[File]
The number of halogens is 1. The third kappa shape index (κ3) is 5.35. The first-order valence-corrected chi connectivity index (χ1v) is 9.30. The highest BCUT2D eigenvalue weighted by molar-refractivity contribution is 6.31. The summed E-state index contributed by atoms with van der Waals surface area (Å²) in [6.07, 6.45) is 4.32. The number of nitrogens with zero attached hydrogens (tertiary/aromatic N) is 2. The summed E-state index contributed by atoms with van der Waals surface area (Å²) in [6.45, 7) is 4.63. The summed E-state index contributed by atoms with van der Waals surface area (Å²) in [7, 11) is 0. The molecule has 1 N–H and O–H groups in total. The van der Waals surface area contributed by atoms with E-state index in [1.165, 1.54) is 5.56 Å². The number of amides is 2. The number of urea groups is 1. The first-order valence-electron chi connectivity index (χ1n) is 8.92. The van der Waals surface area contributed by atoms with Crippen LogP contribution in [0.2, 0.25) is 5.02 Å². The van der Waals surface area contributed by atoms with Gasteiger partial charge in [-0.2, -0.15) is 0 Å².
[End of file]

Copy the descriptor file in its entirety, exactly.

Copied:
The number of halogens is 1. The third kappa shape index (κ3) is 5.35. The first-order valence-corrected chi connectivity index (χ1v) is 9.30. The highest BCUT2D eigenvalue weighted by molar-refractivity contribution is 6.31. The summed E-state index contributed by atoms with van der Waals surface area (Å²) in [6.07, 6.45) is 4.32. The number of nitrogens with zero attached hydrogens (tertiary/aromatic N) is 2. The summed E-state index contributed by atoms with van der Waals surface area (Å²) in [6.45, 7) is 4.63. The summed E-state index contributed by atoms with van der Waals surface area (Å²) in [7, 11) is 0. The molecule has 1 N–H and O–H groups in total. The van der Waals surface area contributed by atoms with E-state index in [1.165, 1.54) is 5.56 Å². The number of amides is 2. The number of urea groups is 1. The first-order valence-electron chi connectivity index (χ1n) is 8.92. The van der Waals surface area contributed by atoms with Crippen LogP contribution in [0.2, 0.25) is 5.02 Å². The van der Waals surface area contributed by atoms with Gasteiger partial charge in [-0.2, -0.15) is 0 Å².